Automakers reported a 3.4 percent increase in vehicle sales in May from the same month in 2003, as gas prices did not appear to dampen demand for pickups and sport-utility vehicles. General Motors said sales were up 6.8 percent, with truck sales soaring 11.4 percent. Ford saw sales of its Ford, Lincoln and Mercury brands rise 1 percent, with car sales falling 0.5 percent and truck sales up 1.7 percent. Chrysler Group reported that sales were 5.2 percent higher, with car sales down 2.9 percent and truck sales up 7.8 percent. The 10 Asian manufacturers that compete in the United States sold 567,266 vehicles, a 9.9 percent rise from a year earlier, led by a 24 percent increase for Nissan.

Ex-Adelphia Chief Limits Defense

Adelphia Communications founder John J. Rigas and his son Michael rested their defense after just two days, declining to rebut the 16 prosecution witnesses presented at their three-month-old fraud trial. John Rigas, 79, skipped the trial yesterday for a checkup of his cancerous bladder at the Mayo Clinic. John Rigas, his sons Michael and Timothy, and a fourth executive, Michael C. Mulcahey, are accused of hiding $2.3 billion in debt, stealing $100 million and lying about revenue and operations at the cable-television company. Mulcahey, 46, began testifying after Michael Rigas, 50, a former vice president of operations, declined to take the witness stand.


Kraft Foods abandoned its plan to limit portions of single-serve packages after its consumer research found that some shoppers prefer larger sizes. The food processor said that it plans to offer a broad range of portion-size choices.

Ford Motor must pay $122 million to a California woman paralyzed in an Explorer rollover accident, a San Diego jury ruled. The verdict is the first loss for Ford after 13 favorable verdicts at trial in Explorer rollover cases. The victim said the SUV was unstable and prone to rolling over during common evasive driving maneuvers, and its roof was too weak to protect her.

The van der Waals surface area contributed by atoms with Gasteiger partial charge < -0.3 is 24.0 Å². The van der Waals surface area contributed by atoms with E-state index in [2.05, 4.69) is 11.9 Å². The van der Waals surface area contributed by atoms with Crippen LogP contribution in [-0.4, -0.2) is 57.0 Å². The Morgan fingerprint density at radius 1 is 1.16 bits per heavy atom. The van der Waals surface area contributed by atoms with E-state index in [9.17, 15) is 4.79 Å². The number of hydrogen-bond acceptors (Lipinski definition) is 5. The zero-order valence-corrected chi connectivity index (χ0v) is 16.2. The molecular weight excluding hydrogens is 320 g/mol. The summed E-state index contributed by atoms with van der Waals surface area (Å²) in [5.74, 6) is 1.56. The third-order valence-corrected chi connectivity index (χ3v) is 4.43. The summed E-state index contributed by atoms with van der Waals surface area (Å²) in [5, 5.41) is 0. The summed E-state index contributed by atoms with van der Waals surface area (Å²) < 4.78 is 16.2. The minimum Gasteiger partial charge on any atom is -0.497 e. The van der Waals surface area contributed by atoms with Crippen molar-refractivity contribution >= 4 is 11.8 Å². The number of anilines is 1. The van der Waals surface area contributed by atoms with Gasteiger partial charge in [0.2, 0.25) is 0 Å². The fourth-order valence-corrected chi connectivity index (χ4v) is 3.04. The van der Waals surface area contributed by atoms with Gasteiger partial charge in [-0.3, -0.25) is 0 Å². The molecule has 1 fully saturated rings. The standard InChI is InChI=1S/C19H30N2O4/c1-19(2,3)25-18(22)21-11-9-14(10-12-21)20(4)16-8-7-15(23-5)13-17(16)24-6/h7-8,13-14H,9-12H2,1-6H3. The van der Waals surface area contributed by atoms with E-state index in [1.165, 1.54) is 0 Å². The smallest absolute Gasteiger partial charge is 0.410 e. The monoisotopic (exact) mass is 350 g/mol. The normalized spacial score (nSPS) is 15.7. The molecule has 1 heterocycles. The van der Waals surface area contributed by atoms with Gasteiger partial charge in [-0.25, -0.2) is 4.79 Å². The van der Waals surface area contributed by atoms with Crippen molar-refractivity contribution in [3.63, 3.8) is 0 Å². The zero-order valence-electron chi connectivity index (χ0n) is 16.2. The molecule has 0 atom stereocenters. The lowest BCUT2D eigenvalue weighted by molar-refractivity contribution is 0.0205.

Viacom is losing another top executive. A day after its president and chief operating officer stepped down, the media conglomerate announced the departure of Jonathan Dolgan, chairman of the Viacom Entertainment Group, which oversees Paramount Pictures, Paramount TV and Simon & Schuster, the company said in a statement. On Tuesday, Mel Karmazin, Viacom Inc.'s No. 2 executive, resigned suddenly and was replaced by two senior Viacom executives, CBS head Leslie Moonves and MTV chief Tom Freston.

Top executives expect the U.S. economy to grow stronger the next six months with gains in employment, capital spending and sales, the Business Roundtable said. The 38 percent of the 116 chief executives who plan to add staff was the highest percentage since the business advocacy group began its quarterly survey in November 2002.

HealthSouth's former chief financial officer apologized before a federal judge sentenced him to house arrest and probation for his role in a $3.4 billion financial fraud. "I'll go forward. I'll bear the scarlet letter. It won't be an 'A,' it will be an 'F,' for fraud," said Malcolm McVay, who cooperated with the government in its investigation of the scheme.

United Airlines wants to make permanent reductions in retiree medical benefits over the objections of the beneficiaries. United has said it needs to make benefit cuts to facilitate its exit from bankruptcy court protection this year. The airline has already agreed with its mechanics union to cut retiree medical benefits. It now wants to impose benefit cuts on 27,000 other retirees, including former pilots and flight attendants. A trial on the issue is scheduled to begin June 11.

Verizon cut the price of digital subscriber line Internet access for businesses to $59.95 to $79.95 a month, a reduction of as much as 33 percent, as part of a strategy to win customers from cable operators. The company also tripled the speed at which users can send pictures and other information over the Internet.